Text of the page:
Letters to the editor: Nov. 5, 2017

I have been fortunate to work in the justice system for 15 years. When I heard President Trump refer to it as a laughingstock and a joke, I was angered and saddened. Lawyers and judges dedicate themselves to honorable service in that system. Litigants rely on that system to arrive at a just outcome to disputes and protect their rights. Many of us nonlawyers serve in supporting roles in that system and believe deeply in what we are trying to accomplish.

We know it isn’t perfect; we can all do better. But the American system of justice is neither a joke nor a laughingstock. For Trump to malign the hard work of the thousands who strive to uphold the basic tenets of the Constitution is conduct beneath the dignity of the presidency and does a disservice to yet another constituency of that office.


One can debate what a library, from the Latin “liber” for “book,” should be when electronic text has overtaken the printing press. I easily stretch my vision to include computer stations, reading nooks, meeting rooms and even a three-story grackle sculpture. But a purposed venue for cooking shows, wedding receptions and an upscale restaurant seems as much a multievents center as a library in any sense. Perhaps we should call Austin’s newest landmark a grexary, from the Latin “grex” for “flock.”

Whatever its name, this truly splendid — if overbudget — architectural wonder is an item of civic pride. It will delight tourists and be a walk-to perk for high-rise district residents. But with limited, expensive parking and a location in downtown Austin, it will be difficult to access for ordinary Austin families and their school-aged children — an occasional tool and treat, not a frequently used library site.


There are times when professional sports are just another business to make money. There are times when pro sports are just a silly diversion from the problems of real life. Then there are times when professional sports are much more.

The New Orleans Saints’ Super Bowl Championship brought joy and pride to an area devastated by Hurricane Katrina. This year, a new National Hockey League team has brought civic identity and a bit of healing to people of Las Vegas still stunned by an incomprehensible event. Now, the Houston Astros have brought the first World Series championship to a city facing years of rebuilding after serious floods.

Professional sports can lift the spirits of an area badly in need of hope. It’s in those times when sports acts as a balm and bond to inspire a region. It’s in these times when professional sports find the highest purpose.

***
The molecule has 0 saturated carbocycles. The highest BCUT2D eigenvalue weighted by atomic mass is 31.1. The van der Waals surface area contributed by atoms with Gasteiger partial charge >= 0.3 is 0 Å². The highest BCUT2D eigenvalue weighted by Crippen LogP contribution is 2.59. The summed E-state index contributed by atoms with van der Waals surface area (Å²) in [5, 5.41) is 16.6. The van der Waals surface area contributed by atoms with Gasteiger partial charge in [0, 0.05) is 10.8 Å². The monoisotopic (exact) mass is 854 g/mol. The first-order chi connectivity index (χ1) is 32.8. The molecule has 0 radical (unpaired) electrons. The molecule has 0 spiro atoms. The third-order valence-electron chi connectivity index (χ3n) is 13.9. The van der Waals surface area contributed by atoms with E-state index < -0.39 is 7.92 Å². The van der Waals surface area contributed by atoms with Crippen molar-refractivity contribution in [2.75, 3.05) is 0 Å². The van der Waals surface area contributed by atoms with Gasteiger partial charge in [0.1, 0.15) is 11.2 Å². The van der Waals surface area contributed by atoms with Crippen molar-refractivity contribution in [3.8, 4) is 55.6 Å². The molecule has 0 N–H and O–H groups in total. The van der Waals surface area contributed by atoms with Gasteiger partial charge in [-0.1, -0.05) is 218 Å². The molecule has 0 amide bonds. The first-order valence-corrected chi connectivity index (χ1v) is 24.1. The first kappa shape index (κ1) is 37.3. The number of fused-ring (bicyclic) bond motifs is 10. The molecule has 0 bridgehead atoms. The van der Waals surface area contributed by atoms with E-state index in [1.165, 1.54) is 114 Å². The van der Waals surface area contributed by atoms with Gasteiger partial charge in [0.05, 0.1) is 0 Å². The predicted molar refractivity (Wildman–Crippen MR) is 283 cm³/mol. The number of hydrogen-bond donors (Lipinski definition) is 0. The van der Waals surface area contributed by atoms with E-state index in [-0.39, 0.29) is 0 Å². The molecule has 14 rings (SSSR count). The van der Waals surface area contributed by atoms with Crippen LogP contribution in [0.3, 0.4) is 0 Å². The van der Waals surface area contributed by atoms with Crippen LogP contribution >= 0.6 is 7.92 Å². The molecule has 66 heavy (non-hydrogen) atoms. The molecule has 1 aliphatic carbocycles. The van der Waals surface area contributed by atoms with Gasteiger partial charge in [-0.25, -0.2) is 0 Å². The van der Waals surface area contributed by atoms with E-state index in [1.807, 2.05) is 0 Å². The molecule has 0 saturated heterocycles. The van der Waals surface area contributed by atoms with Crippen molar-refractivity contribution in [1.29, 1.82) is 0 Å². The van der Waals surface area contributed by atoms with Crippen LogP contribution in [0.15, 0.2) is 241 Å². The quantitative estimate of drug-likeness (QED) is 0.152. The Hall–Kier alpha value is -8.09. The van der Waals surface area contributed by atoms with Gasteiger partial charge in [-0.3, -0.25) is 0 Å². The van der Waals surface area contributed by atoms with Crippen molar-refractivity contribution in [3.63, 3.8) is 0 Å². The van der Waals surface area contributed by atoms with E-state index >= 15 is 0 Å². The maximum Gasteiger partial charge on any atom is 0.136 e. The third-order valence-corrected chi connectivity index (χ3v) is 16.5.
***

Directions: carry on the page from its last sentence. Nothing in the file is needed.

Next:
If Congress and the president want to help the middle class with taxes, just reduce the threshold for a medical deduction from 7 1/2 percent to 5 percent for ages 65 or older, or maybe lower, of adjusted gross income. I am 90 and can’t walk. My medical expenses are overwhelming. I need help and so do others just like me.


Re: Oct. 28 article, “Trump administration disavows Puerto Rico power contract.”

After reading the report about the Whitefish Energy contract for $300 million, I would like to get in on the game. My wife and I will form a two-person company, and we would like to be awarded the next MoPac contract. The current one cost $233 million, but heck, we would have done it for $200 million. No, we don’t have any experience, but we will be hiring people for $300 an hour to work for us.

If it sounds absurd that a two-person operation from Austin can do this, I simply paraphrase Interior Secretary Ryan Zinke — who hails from Whitefish, Montana, so he should know. Only in elitist Washington, D.C., would being from a town like Austin be called a crime.


I am one of the many victims of the recent leak of personal information by Equifax.

Being worried about someone opening accounts in my name, I learned that I should “freeze” my credit. Then, I learned that I will have to pay Equifax and the other bureaus for that service. And then if I want to buy a car in the future, I will need to pay them again to “unfreeze” my reports.

So, to summarize, Equifax leaks my information, then expects me to pay them to protect myself from their failure?

In America, I would expect that Equifax would pay all these fees, since it was their mistake that caused the problem. Perhaps our senators and members of Congress should do something to encourage this.


Imagine my father or grandfather stole a lot of money from a man — and passed that money on to his posterity. So, there I am, rich, while the man’s descendants are poor. Do I owe nothing to the man’s children or grandchildren?

Or maybe my father or grandfather kept the man chained, took the fruit of his labor, denied him an education and his ability to better provide for his own posterity. Again, there I am, well-fed and educated, able in the world and prosperous, while the man’s posterity struggles. Do I owe nothing to the man’s descendants?

The palaces of Europe were built on the backs of Aztecs, Incas, the people of India, the people of Africa. Vast land and its riches stolen from Mexico; Native Americans massacred and dispossessed; generations of Africans enslaved.

Surely a better memory and a little intelligence and understanding is the least that is owed.


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